When used properly, scissor lifts can provide a safe, efficient, and reliable platform for your employees working at heights. When not used properly, your employees are at risk of serious injury and even death.

Many scissor lift injuries have occurred because workers cut corners in hopes of saving time. Some examples include climbing on the rails that surround the platform, standing on ladders or buckets to gain extra height, and by relocating the lift before lowering it so workers can exit.

In one case, a scissor lift operator drove a fully-extended lift off a concrete pad causing it to lose balance and tip over. Two workers in the platform fell to the ground, each suffering multiple fractures and requiring hospitalization.

As the employer, remind your workers to follow all safety regulations and that it’s okay to take the extra time, especially if it means keeping everyone safe.

What your employees need to know

All work must be performed standing with both feet firmly on the platform.

  • Workers should never stand on the guardrails and work should be kept within easy reach to avoid any leaning away from the lift.
  • Buckets, step stools, or ladders should never be used in a scissor lift as a way to gain extra height to reach work surfaces.
  • Scissor lifts should be placed in areas where, even if fully extended, they will not come into contact with energized power lines. (Minimum of 10 feet away from power lines).
  • The manufacturer’s instruction manual for each scissor lift has specific guidelines on when and how to move the lift. According to the Occupational Safety and Health Administration (OSHA), this usually rules out moving the lift in an elevated position. Make sure your employees know where to find the manual.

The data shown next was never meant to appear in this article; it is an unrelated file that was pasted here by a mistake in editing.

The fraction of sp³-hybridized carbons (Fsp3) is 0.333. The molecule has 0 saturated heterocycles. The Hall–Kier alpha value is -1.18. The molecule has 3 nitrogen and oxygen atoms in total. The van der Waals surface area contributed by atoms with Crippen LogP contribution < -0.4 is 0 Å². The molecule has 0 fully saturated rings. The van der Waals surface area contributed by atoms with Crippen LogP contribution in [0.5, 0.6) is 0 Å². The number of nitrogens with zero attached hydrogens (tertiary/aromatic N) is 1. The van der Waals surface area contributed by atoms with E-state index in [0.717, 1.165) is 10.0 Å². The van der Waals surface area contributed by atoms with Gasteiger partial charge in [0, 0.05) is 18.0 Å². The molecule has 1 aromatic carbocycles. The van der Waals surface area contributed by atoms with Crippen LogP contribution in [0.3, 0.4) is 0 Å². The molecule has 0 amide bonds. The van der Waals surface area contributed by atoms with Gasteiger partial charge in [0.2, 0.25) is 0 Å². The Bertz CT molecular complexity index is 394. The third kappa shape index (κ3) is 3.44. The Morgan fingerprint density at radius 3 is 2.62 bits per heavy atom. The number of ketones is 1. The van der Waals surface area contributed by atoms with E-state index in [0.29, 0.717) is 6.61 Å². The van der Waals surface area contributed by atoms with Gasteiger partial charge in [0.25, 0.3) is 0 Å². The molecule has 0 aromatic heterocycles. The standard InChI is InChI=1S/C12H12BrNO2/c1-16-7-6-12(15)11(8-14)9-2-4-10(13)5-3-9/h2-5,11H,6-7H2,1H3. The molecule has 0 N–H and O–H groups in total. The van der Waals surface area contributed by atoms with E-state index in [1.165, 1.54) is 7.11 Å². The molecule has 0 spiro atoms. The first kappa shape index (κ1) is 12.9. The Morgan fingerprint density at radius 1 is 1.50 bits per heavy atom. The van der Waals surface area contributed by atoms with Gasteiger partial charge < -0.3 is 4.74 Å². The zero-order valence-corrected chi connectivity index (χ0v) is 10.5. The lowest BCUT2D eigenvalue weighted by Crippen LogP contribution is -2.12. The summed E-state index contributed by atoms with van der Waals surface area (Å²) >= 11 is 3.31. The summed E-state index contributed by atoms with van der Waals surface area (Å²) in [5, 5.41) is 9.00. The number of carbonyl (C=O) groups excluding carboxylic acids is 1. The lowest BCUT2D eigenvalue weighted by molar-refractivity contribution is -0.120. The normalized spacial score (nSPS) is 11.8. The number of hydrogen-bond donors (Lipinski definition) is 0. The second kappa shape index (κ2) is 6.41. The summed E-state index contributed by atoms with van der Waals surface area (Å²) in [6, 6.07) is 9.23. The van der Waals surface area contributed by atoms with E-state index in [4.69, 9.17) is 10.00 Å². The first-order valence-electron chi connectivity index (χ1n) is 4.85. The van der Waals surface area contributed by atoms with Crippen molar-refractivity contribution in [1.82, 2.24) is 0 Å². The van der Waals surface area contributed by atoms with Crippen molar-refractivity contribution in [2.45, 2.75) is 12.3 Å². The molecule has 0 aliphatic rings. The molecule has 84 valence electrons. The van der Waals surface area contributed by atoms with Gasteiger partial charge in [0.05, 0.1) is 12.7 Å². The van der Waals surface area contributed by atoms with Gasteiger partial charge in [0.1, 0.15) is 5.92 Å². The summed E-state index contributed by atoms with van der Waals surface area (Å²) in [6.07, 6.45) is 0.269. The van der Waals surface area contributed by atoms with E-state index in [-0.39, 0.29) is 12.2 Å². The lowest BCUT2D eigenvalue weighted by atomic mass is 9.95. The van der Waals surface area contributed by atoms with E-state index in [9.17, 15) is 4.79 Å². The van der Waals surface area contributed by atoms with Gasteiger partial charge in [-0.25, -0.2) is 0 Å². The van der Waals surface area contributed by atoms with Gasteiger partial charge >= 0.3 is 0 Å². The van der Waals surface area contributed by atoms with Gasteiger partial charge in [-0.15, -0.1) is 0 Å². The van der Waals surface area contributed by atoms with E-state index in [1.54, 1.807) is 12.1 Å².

• Weather conditions are also a factor. Do not use a scissor lift unless wind speeds are below 28 miles per hour.

What your employees need to do

Before work begins, make sure the weather conditions are appropriate. The lift should be parked on stable ground, free from any potential hazards such as holes, slopes, bumps, or debris.

Then, inspect the lift to make sure the guardrails are securely in place and there is no damage to the platform or any other part of the unit.

While on the job, take these additional steps:

  • To avoid leaning over the guardrails, move the entire lift to create a safer and more comfortable working position.
    • Never move the lift when extended or if people are on the platform. Lower the platform first so those working on the platform may exit before it’s moved.
  • To avoid standing on buckets or ladders, have the operator extend the lift so you can reach higher spots.
    • If the lift cannot reach any part of the work area or gets too close to power lines, postpone the work until a safer method can be identified. (For example, a longer lift may be needed or the power company might have to temporarily de-energize the lines).
  • Never exceed the weight limit of the platform identified in the manufacturer’s manual.
  • Provide proper traffic control if the lift is operating near a street, to avoid a collision that might throw workers from the lift.

At your safety meeting

Hands-on training is always a good method to familiarize your employees with mechanical equipment. After demonstrating how to properly set up and use the lift, have your employees take control and get a feel for how the machine works.

Following the demonstration, conduct a site specific hazard analysis with your employees to determine if power lines, wind conditions, unstable surfaces, or other potential dangers exist. Discuss these dangers with them and remind them that it’s okay to stop the work if the conditions are not safe.

Remember to review your emergency plan and make sure everyone knows their responsibilities in case something goes wrong.

Taking the extra time to do things right from the beginning provides a safer workplace for your employees. It also lessens the chance of any work stoppages that will occur in the event someone gets hurt.

 

Resources

OSHA Hazard Alert: Working Safely with Scissor Lifts (printable)
Cal/OSHA Standard 3638 on maximum height for scissor lift travel
Cal/OSHA Standard 3646 on maximum speed of scissor lift travel

The above evaluations and/or recommendations are for general guidance only and should not be relied upon for medical advice or legal compliance purposes. They are based solely on the information provided to us and relate only to those conditions specifically discussed. We do not make any warranty, expressed or implied, that your workplace is safe or healthful or that it complies with all laws, regulations, or standards.